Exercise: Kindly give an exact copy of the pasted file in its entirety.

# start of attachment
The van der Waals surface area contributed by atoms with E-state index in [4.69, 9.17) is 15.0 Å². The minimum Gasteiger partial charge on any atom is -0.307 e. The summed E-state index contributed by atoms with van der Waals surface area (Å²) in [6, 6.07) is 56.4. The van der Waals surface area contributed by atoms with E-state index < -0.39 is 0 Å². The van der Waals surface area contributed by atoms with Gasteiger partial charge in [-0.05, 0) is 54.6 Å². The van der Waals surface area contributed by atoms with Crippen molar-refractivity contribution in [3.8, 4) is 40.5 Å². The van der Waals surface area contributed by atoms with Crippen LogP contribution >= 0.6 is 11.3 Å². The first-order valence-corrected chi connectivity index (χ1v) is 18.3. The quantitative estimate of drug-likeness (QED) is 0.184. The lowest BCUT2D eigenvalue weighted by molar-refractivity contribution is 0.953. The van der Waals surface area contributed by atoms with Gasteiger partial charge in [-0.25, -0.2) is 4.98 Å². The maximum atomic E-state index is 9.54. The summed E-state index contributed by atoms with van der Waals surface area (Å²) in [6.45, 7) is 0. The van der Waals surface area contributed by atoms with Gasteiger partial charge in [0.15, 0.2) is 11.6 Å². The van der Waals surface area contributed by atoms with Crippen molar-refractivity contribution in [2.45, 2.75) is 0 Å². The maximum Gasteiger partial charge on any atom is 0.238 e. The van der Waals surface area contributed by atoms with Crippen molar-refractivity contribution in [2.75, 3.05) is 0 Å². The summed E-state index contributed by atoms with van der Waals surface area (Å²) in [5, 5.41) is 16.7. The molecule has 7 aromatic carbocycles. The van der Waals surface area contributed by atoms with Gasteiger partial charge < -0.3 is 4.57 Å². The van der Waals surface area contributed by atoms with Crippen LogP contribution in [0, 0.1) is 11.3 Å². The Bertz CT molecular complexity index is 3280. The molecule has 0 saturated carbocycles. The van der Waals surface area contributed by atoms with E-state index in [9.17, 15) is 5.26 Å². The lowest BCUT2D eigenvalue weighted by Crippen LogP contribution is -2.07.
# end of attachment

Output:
The van der Waals surface area contributed by atoms with E-state index in [4.69, 9.17) is 15.0 Å². The minimum Gasteiger partial charge on any atom is -0.307 e. The summed E-state index contributed by atoms with van der Waals surface area (Å²) in [6, 6.07) is 56.4. The van der Waals surface area contributed by atoms with E-state index < -0.39 is 0 Å². The van der Waals surface area contributed by atoms with Gasteiger partial charge in [-0.05, 0) is 54.6 Å². The van der Waals surface area contributed by atoms with Crippen molar-refractivity contribution in [3.8, 4) is 40.5 Å². The van der Waals surface area contributed by atoms with Crippen LogP contribution >= 0.6 is 11.3 Å². The first-order valence-corrected chi connectivity index (χ1v) is 18.3. The quantitative estimate of drug-likeness (QED) is 0.184. The lowest BCUT2D eigenvalue weighted by molar-refractivity contribution is 0.953. The van der Waals surface area contributed by atoms with Gasteiger partial charge in [-0.25, -0.2) is 4.98 Å². The maximum atomic E-state index is 9.54. The summed E-state index contributed by atoms with van der Waals surface area (Å²) in [6.45, 7) is 0. The van der Waals surface area contributed by atoms with Gasteiger partial charge in [0.15, 0.2) is 11.6 Å². The van der Waals surface area contributed by atoms with Crippen molar-refractivity contribution in [2.45, 2.75) is 0 Å². The maximum Gasteiger partial charge on any atom is 0.238 e. The van der Waals surface area contributed by atoms with Crippen molar-refractivity contribution in [2.75, 3.05) is 0 Å². The summed E-state index contributed by atoms with van der Waals surface area (Å²) in [5, 5.41) is 16.7. The molecule has 7 aromatic carbocycles. The van der Waals surface area contributed by atoms with Gasteiger partial charge < -0.3 is 4.57 Å². The van der Waals surface area contributed by atoms with Crippen LogP contribution in [0, 0.1) is 11.3 Å². The Bertz CT molecular complexity index is 3280. The molecule has 0 saturated carbocycles. The van der Waals surface area contributed by atoms with E-state index in [9.17, 15) is 5.26 Å². The lowest BCUT2D eigenvalue weighted by Crippen LogP contribution is -2.07.